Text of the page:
“Be patient, therefore, brothers, until the coming of the Lord. See how the farmer waits for the precious fruit of the earth, being patient about it, until it receives the early and the late rains. You also, be patient. Establish your hearts, for the coming of the Lord is at hand. Do not grumble against one another, brothers, so that you may not be judged; behold, the Judge is standing at the door. As an example of suffering and patience, brothers, take the prophets who spoke in the name of the Lord. Behold, we consider those blessed who remained steadfast. You have heard of the steadfastness of Job, and you have seen the purpose of the Lord, how the Lord is compassionate and merciful.” James 5:7-11
We’re having a rare morning thunderstorm as I tap out these words, and it’s pretty magical. Everything in our yard will pop up again fast and jungly and green right after my husband mowed and pruned. I keep a teeny container herb garden and two quaint pots of tomatoes. Last year I got way overzealous, hand tilling and laying down newspaper under new soil and planting from seeds in a massive plot in our backyard only to realize it was clay soil. Under a huge shade tree. Near a forest where hungry wild animals come out at night to graze. A few weeks into the season and I had given up. Nothing survived but the weeds. I wasn’t patient or diligent enough.
Seeds of truth and hope aren’t the easiest-to-wait-for fruit, are they? Especially in seasons of hardship, when it looks like standing in a giant plot of dirt. It isn’t uncommon for me to flop onto our bed at the end of a day and wonder where it all went, was it all worth it, the redirecting and discipline and scripture memory and planting seeds into tiny hearts of my girls. I’ve been praying for people I crazy-love that they would surrender their hearts to Jesus for almost half my life, loving on them and watching for the Holy Spirit to even crack a door open in their hearts, heartbroken during patterns of their self destruction. Waiting. Wondering.
You’re waiting on something too, aren’t you? An answer. Job direction. Admission letter. A baby that hasn’t come. Spouse that your heart longs for. A home. Growth in your own soul. Years of labor that haven’t culminated into any fruit yet. Our wait that transcends circumstances is on the Lord Himself.
The temptation of waiting in hardship is to despair that the harvest just won’t come. That its all in vain. I’m on a fools’ errand. Is this a big fat joke on me to work and hope and wait for (fill in the blank) and I’ll never have anything to show for it? And by the way, everyone else for sure had it years ago.
“And the whole thing about a seed is you can’t see it, its hidden, nothing may happen to it for a very long time, and it’s almost none of your business what’s happening with the seed. Your job is to plant it,” says my favorite children’s author, Sally Lloyd Jones, in her musical British accent. Be patient with the harvest.
James also gives us his own Biblical examples of patience to emulate as the prophets. Job, who lost everything, everything. He put up with three unhelpful friends who poured salt in open wounds – accusing him of sin he hadn’t committed, but he held on tight to what he knew of God. Jeremiah, who spoke bravely for forty years, being called as a young man and speaking God’s word to deaf ears and cement hearts all his life. Daniel, taken away as a teenager to enemy territory and sitting for three years under enemy influence and indoctrination as he held fast to the God of His people, also interpreting weird dreams, brought into the highest tiers of government. Jonah, who tried to peace out of God’s calling on his life and ran away, repented in the belly of the fish, and saw an incredible harvest of an entire city of people turning to God.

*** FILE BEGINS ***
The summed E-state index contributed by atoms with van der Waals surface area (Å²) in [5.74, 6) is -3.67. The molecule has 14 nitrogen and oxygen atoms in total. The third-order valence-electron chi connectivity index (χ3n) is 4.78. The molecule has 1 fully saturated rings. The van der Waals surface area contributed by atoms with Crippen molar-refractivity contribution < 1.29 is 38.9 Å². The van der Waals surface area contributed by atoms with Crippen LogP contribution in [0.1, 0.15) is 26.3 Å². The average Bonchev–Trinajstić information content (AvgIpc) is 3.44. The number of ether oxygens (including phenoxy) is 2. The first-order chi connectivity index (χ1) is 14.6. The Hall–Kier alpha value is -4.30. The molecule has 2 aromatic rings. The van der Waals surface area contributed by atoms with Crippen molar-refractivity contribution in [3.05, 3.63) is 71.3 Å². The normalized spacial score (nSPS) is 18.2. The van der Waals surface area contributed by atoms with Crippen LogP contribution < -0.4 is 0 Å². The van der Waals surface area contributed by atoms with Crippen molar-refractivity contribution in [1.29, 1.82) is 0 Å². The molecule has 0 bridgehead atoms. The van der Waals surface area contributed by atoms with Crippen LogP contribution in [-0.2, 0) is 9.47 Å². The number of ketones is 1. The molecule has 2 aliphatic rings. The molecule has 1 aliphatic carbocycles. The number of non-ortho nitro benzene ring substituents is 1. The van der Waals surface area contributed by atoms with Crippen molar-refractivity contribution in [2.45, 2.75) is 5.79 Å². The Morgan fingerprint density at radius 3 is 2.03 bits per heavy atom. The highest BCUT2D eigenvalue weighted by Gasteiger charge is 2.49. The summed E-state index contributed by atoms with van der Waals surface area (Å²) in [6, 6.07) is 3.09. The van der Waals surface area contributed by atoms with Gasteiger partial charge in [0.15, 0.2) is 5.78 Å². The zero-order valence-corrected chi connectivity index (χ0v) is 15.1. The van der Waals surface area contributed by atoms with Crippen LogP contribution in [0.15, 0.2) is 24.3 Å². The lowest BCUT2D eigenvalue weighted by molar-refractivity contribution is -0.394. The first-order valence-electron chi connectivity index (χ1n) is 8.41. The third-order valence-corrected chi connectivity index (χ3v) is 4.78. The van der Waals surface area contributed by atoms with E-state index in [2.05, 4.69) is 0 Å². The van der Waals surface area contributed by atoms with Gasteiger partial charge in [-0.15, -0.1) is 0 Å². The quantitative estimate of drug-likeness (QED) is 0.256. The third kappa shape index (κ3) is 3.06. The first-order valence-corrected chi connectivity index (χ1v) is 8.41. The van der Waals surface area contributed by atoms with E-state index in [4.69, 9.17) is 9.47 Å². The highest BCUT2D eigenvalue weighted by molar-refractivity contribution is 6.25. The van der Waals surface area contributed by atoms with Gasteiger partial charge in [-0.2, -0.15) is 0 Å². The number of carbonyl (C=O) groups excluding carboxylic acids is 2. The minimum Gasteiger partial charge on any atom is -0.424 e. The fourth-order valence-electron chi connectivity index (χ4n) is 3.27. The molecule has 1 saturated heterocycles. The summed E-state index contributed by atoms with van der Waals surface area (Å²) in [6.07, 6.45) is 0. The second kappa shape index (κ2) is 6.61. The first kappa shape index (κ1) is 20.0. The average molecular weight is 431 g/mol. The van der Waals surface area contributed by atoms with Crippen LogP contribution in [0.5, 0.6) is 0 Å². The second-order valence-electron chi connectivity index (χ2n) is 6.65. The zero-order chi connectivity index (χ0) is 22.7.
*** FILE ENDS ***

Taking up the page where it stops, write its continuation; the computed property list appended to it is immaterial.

“Patient” here means “to be of long spirit, not to lose heart, to persevere bravely in enduring misfortunes and troubles.” And how? By establishing our hearts, “make stable, place firmly, to render constant.” And how? By knowing the One we fix our hearts on. Telling yourself truth day-in and day-out. At the moment I feel like all my working and waiting in Jesus will never amount to anything, cling to His promises.
“Therefore, my beloved brothers, be steadfast, immovable, always abounding in the work of the Lord, knowing that in the Lord your labor is not in vain,” 1 Corinthians 15:58.
Because of the mystery and victory of Christ’s resurrection, we can be confident that we are not on a fool’s errand in following Jesus. Oh no, it is not vanity to hold out belief that He is coming. I don’t know how He will answer our waiting in this life. Nor do I know what kind of patience you’re bearing up under. But don’t stop.
Keep praying for the unbeliever you love who shows no interest in Jesus. Keep doing your dutiful daily grind. Keep loving people who are hard to love. Keep studying hard. Keep asking God for what you’ve been asking for years. Keep wiping little faces. Keep at it in your job. Mostly keep believing Jesus is far grander than our minds can even comprehend, and He is on His way back to us.